Days of staring at movies, slideshows and my computer screen have made me feel a bit dizzy, but it’s all in the name of adventure and excitement at the Banff Mountain Festivals, so it is entirely worth it. I’d be writing (and you’d be reading) forever if I wrote about every aspect of the festivals, so instead I’ve decided to give you my Top 5 Speaker Sessions this time around, in no particular order.
Banff Mountain Festivals: Top 5 Speaker Sessions
1. John Vaillant & Sasha Snow: This was an intriguing conversation between two artists that were inspired by each other’s work. Snow is a filmmaker, who made the award-winning film, Conflict Tiger, about a tiger that hunts a human, and John Vaillant is the author of The Golden Spruce, a book about the felling of a 300 year-old tree by an activist. The two met in Banff back in 2006, where Vaillant found inspiration to write another book on the man-hunting tiger in Snow’s film. He sent Snow a copy of The Golden Spruce as an artistic exchange of sorts, and the rest is history. On Thursday evening, it was a pleasure to hear Vaillant read from his book and to see the trailer of Snow’s film about The Golden Spruce.
2. Jon Turk: An eccentric though engaging speaker, author and adventurer Jon Turk presented at this year’s Mountain Book Festival. He spoke about his book, The Raven’s Gift, which is based on his travels deep into Siberia. With all the confidence in this world, Turk spoke about his encounter with real magic thanks to his visits to a shaman, who introduced him to the dream world. Whether you believed him or not, he had the crowd absolutely riveted and looking at ravens in a different way forever.
3. Greg Mortenson: Need I say more? If someone’s size has anything to do with the size of their heart, Greg Mortenson has the biggest heart in the world. He may be a big guy, but you can tell he’s a teddybear at heart. The founder of the Central Asia Institute and author of Three Cups of Tea and Stones Into Schools, Mortensen spends most of his time away from home educating North Americans about the important of supporting the education of children, and specifically girls, in Afghanistan and Pakistan. My biggest takeway from his interview: “Educate a boy, and you educate an individual. Educate a girl, and you educate a community.”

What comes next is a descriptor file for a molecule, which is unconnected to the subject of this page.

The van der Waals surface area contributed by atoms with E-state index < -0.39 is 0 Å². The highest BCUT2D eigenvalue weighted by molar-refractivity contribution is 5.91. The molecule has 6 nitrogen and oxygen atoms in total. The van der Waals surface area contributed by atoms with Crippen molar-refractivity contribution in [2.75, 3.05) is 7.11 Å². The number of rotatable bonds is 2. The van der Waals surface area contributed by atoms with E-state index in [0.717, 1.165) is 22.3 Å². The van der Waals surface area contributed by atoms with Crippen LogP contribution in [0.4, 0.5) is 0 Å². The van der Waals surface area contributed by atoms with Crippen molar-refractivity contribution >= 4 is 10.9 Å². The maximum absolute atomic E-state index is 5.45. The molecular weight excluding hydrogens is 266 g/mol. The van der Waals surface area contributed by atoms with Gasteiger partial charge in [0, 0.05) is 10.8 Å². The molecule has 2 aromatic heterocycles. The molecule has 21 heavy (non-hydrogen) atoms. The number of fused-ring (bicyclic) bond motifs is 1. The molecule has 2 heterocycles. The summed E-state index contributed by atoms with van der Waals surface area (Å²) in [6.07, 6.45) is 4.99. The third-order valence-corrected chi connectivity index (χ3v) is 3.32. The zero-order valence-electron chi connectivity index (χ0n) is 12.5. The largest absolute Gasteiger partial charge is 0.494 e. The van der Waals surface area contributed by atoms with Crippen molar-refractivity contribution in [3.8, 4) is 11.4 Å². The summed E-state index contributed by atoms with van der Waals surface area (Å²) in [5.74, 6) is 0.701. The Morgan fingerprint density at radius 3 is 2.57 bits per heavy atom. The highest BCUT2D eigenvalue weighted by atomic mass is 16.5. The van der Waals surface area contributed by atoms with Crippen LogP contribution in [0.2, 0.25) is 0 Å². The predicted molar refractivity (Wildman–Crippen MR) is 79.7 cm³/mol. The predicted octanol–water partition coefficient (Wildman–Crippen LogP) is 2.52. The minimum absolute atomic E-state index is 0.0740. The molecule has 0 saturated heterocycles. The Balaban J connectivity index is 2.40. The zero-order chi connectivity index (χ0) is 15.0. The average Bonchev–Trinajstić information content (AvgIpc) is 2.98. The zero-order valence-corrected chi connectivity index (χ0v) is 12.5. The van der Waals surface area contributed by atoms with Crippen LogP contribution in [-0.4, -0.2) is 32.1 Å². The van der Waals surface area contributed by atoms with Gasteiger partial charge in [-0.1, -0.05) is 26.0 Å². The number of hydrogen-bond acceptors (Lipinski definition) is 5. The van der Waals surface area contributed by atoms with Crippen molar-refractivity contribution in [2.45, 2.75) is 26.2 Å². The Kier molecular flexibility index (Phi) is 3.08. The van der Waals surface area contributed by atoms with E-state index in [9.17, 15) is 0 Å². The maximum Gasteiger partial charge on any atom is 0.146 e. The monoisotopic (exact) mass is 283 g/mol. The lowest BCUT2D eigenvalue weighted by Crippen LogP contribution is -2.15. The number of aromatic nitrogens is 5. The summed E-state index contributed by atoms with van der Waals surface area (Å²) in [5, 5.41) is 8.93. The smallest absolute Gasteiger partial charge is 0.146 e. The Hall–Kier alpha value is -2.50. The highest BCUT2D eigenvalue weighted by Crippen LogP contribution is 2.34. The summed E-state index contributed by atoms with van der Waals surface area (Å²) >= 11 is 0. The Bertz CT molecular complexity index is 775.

4. Steven Heighton: Canadian author Steven Heighton’s book, Every Lost Country, is based on the true story of the climbers from the Cho Oyo basecamp that witnessed Chinese soldiers shooting at Tibetans attempting to cross over into Nepal. Thought he fictionalizes the story in this novel, his version is equally captivating as the original. I had the privilege of speaking with Heighton over a glass of wine in between programs, and found we have followed similar paths. As a writer, it was inspiring to speak with someone so succesful, prolific and humble. I’ll definitely read his book over the Christmas holidays.
5. Greg Child: As if Greg Child, described by some as the best all-around climber of his generation, wasn’t enough, when he was joined on stage to be interviewed by climber, author and psychologist, Geoff Powter, the combination was positively electric. I admired Child’s humility as a climber, despite all that he has achieved with his life. Powter’s questions were pointed but respectful. I found myself taking notes on his interview skills – definitely the right guy for the job. I was so happy to learn so much about a climber, and writer, from another generation that I really knew nothing about before. That’s what the Banff Mountain Festivals are all about, I think.
Where else can you see this kind of line up of speakers within the span of two days? Nowhere, I’m convinced.
© Meghan J. Ward, 2010.